Canada Thistle (Cirsium arvense)
This would certainly be one of our most prized ornamentals if it weren’t prickly, ubiquitous, and ineradicable. The seeds are prized by goldfinches, which are among our most ornamental birds. This plant was blooming in late October along a seldom-used railroad siding in Oakmont.
Gray describes the genus and the species:
CIRSIUM [Tourn.] Hill. COMMON or PLUMED THISTLE
Heads many-flowered; flowers all tubular, perfect and similar, rarely imperfectly dioecious. Bracts of the ovoid or spherical involucre imbricated in many rows, tipped with a point or prickle. Receptacle thickly clothed with soft bristles or hairs. Achenes oblong, flattish, not ribbed; pappus of numerous bristles united into a ring at the base, plumose to the middle, deciduous. Herbs, mostly biennial; the sessile alternate leaves often pinnatifid, prickly. Heads usually large, terminal. Flowers reddish-purple, rarely white or yellowish; in summer. (Name from kirsos, a swelled vein, for which the Thistle was a reputed remedy.) CNICUS of many auth., not L. By some recent Am. auth. included in CARDUUS.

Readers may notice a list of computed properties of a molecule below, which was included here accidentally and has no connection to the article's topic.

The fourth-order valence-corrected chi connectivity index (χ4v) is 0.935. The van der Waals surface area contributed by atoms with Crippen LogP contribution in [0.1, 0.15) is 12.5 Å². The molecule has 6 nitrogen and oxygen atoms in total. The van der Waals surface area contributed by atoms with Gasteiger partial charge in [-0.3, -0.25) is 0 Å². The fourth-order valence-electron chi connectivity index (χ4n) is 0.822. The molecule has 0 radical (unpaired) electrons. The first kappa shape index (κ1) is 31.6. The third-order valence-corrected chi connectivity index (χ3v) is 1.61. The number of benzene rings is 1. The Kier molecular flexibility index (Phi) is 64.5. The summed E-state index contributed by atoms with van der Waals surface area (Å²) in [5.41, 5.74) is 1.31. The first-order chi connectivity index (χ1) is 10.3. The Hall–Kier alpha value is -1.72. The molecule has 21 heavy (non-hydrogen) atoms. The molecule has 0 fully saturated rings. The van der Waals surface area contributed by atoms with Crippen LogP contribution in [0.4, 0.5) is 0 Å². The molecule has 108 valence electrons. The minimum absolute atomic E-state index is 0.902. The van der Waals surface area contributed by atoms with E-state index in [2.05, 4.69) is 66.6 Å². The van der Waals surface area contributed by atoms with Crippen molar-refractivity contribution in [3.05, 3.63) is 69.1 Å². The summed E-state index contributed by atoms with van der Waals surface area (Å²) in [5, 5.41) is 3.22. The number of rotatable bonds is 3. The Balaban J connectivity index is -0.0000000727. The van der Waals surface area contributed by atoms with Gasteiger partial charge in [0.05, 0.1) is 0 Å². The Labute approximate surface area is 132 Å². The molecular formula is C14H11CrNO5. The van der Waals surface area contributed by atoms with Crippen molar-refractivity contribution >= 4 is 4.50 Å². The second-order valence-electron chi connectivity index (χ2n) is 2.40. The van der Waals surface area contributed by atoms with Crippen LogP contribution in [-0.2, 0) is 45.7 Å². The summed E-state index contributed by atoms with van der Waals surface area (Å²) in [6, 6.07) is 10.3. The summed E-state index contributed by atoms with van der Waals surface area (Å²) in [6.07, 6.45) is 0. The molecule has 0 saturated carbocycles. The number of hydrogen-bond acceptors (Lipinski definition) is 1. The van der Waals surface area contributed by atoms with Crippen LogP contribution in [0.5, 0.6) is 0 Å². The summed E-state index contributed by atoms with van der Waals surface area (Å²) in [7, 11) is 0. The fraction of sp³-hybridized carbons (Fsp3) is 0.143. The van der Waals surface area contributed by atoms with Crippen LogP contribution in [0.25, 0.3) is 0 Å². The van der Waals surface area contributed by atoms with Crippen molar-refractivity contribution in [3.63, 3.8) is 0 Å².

* * * * Outer bracts of the appressed involucre barely prickly-pointed; heads mostly small and numerous. None of the leaves strongly decurrent.
13. C. ARVENSE (L.) Scop. (CANADA THISTLE.) Perennial, slender, 3-9 dm. high, the rootstock extensively creeping; leaves oblong or lanceolate, smooth, or slightly woolly beneath, finally green both sides, strongly sinuate-pinnatifid, very prickly-margined, the upper sessile hut smrrcly decurrent; heads imperfectly dioecious; flowers rose-purple or whitish. (Carduus Robson; Cnicus Hoffm.) Cultivated fields, pastures, and roadsides, common; a most troublesome weed, extremely difficult to eradicate. (Nat. from Eu.) Var. VEST!TUM Wimm. & Grab. Leaves permanently white-lanate beneath. Locally established. (Nat. from Eu.) Var. INTEGRIFOLIUM Wimm. & Grab. Leaves chiefly plane and uncut, or the lowest slightly pinnatifid. Local, Que., N. E., and N. Y. (Nat. from Eu. )